There have been a lot of fantastic non-celebrity speakers, and I have praised them in my own ways. But it is undeniable that people build a connection to TV personalities, regardless of the lack of personal interaction. People know Ellen because of her movies and social media, so in a sense, they do know her on a vague, but tangible level. It's because of this fact that celebrities are the perfect human rights-vessels. They, themselves, know they are too, which is why many of them speak on behalf of human rights.

    Not to mention, celebrities are still humans, just like you and I, with the same or similar hopes, dreams, and desires for a harmonious world. They are capable of embodying human emotions we can all relate to, and they can deliver intelligent, articulate, and persuasive speeches--which I feel Ellen exemplifies. While they do have extraordinary lifestyles, they also have a pedestal and an audience previously acquired from their profession. It would be a shame not to use it for verbalizing a national issue.

    Furthermore, just a couple years ago, Lady Gaga's movement to abolish Don't Ask, Don't Tell earned her national recognition and she succeeded in her mission.

    Therefore, I have to disagree with your sentiment that celebrities have less of an impact.

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    Quote Originally Posted by TuxedoSam View Post
    It is about gay rights, which is just a specific branch of human rights.

    I do agree that the headlines are distasteful because they focus on one point of Ellen's speech for maximum viewership potential, rather than title it for the bigger picture that it is. But it's all about marketing and limited text characters, which I don't really have that big of an issue with unless it's completely inaccurate and misleading.

    There have been a lot of fantastic non-celebrity speakers, and I have praised them in my own ways. But it is undeniable that people build a connection to TV personalities, regardless of the lack of personal interaction. People know Ellen because of her movies and social media, so in a sense, they do know her on a vague, but tangible level. It's because of this fact that celebrities are the perfect human rights-vessels. They, themselves, know they are too, which is why many of them speak on behalf of human rights.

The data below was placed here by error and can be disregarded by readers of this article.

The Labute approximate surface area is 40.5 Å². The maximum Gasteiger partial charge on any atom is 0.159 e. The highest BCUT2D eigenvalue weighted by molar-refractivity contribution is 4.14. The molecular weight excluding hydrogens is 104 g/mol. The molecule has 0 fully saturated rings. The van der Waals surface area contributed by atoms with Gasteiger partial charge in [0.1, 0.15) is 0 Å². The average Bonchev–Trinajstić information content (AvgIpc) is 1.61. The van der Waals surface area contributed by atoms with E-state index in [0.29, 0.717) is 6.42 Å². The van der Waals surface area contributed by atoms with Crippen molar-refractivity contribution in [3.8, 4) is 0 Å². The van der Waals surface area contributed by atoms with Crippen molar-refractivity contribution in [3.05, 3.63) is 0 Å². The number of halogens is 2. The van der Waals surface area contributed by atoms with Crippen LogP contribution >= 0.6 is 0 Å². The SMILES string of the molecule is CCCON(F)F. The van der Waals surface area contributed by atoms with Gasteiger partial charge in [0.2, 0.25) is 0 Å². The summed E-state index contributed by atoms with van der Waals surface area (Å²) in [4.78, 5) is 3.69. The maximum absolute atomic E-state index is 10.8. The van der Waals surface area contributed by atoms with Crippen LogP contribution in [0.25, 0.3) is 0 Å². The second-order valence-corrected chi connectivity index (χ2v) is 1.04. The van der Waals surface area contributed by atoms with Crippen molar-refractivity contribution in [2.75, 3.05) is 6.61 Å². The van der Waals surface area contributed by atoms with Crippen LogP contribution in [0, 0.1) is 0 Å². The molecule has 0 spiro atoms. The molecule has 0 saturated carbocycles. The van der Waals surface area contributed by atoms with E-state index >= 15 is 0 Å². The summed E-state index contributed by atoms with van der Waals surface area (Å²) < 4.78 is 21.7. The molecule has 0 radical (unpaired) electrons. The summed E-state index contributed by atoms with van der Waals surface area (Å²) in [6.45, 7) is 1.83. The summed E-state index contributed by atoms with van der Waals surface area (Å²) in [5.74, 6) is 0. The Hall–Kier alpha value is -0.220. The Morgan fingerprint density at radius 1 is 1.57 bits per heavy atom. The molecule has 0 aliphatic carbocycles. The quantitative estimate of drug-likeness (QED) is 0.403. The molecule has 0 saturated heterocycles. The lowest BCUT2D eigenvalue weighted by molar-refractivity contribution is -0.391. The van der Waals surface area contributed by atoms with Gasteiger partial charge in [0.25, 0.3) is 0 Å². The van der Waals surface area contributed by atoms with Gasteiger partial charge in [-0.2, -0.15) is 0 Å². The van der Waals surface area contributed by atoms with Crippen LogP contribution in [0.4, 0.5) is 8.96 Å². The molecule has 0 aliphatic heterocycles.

Not to mention, celebrities are still humans, just like you and I, with the same or similar hopes, dreams, and desires for a harmonious world. They are capable of embodying human emotions we can all relate to, and they can deliver intelligent, articulate, and persuasive speeches--which I feel Ellen exemplifies. While they do have extraordinary lifestyles, they also have a pedestal and an audience previously acquired from their profession. It would be a shame not to use it for verbalizing a national issue.

    Furthermore, just a couple years ago, Lady Gaga's movement to abolish Don't Ask, Don't Tell earned her national recognition and she succeeded in her mission.

    Therefore, I have to disagree with your sentiment that celebrities have less of an impact.
    Being gay doesn't make you sub human any more than being a different race or gender does, so why should there be a sub branch of laws protecting people like it does? The law itself pretty much defines people by the very things it shouldn't.

    LG's case was different, she'd been a LGBT advocate for years before that happened. That's not what's going on with Ellen Page.
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    Goes to DADT Wikipedia page, searches for Lady Gaga, zero hits. Positively surprised, that the US hasn't sunk as low as to have pop-stars make policy.

    Dont want to diss Gaga, but this is just like saying David Hasselhoff was right, when he claimed that he is responsible for the fall of the Berlin wall.
    Last edited by Ronin; 02-17-2014 at 03:41 PM.

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    tldw

    She came out and talked for 8 minutes about things that should be common knowledge/practice to people who aren't Republican... or Russian... or intolerant douche-bags in general.